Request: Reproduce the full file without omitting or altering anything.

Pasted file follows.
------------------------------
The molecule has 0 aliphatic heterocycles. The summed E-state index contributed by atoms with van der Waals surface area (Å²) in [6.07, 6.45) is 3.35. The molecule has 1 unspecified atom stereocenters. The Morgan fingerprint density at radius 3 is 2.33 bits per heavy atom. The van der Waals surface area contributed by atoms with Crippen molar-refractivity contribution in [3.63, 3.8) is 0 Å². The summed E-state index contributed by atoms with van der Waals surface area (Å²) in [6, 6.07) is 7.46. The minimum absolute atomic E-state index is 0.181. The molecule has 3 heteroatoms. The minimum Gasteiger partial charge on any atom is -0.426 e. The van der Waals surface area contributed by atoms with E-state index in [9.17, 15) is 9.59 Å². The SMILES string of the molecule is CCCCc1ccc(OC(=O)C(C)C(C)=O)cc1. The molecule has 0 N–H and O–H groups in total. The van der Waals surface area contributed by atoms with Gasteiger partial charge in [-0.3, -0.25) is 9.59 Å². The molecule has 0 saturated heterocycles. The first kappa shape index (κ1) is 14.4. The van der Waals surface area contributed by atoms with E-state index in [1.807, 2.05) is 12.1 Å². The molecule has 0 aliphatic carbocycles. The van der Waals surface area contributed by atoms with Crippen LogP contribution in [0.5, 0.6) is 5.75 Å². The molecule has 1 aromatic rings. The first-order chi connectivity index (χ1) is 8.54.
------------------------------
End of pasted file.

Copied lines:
The molecule has 0 aliphatic heterocycles. The summed E-state index contributed by atoms with van der Waals surface area (Å²) in [6.07, 6.45) is 3.35. The molecule has 1 unspecified atom stereocenters. The Morgan fingerprint density at radius 3 is 2.33 bits per heavy atom. The van der Waals surface area contributed by atoms with Crippen molar-refractivity contribution in [3.63, 3.8) is 0 Å². The summed E-state index contributed by atoms with van der Waals surface area (Å²) in [6, 6.07) is 7.46. The minimum absolute atomic E-state index is 0.181. The molecule has 3 heteroatoms. The minimum Gasteiger partial charge on any atom is -0.426 e. The van der Waals surface area contributed by atoms with E-state index in [9.17, 15) is 9.59 Å². The SMILES string of the molecule is CCCCc1ccc(OC(=O)C(C)C(C)=O)cc1. The molecule has 0 N–H and O–H groups in total. The van der Waals surface area contributed by atoms with Gasteiger partial charge in [-0.3, -0.25) is 9.59 Å². The molecule has 0 saturated heterocycles. The first kappa shape index (κ1) is 14.4. The van der Waals surface area contributed by atoms with E-state index in [1.807, 2.05) is 12.1 Å². The molecule has 0 aliphatic carbocycles. The van der Waals surface area contributed by atoms with Crippen LogP contribution in [0.5, 0.6) is 5.75 Å². The molecule has 1 aromatic rings. The first-order chi connectivity index (χ1) is 8.54.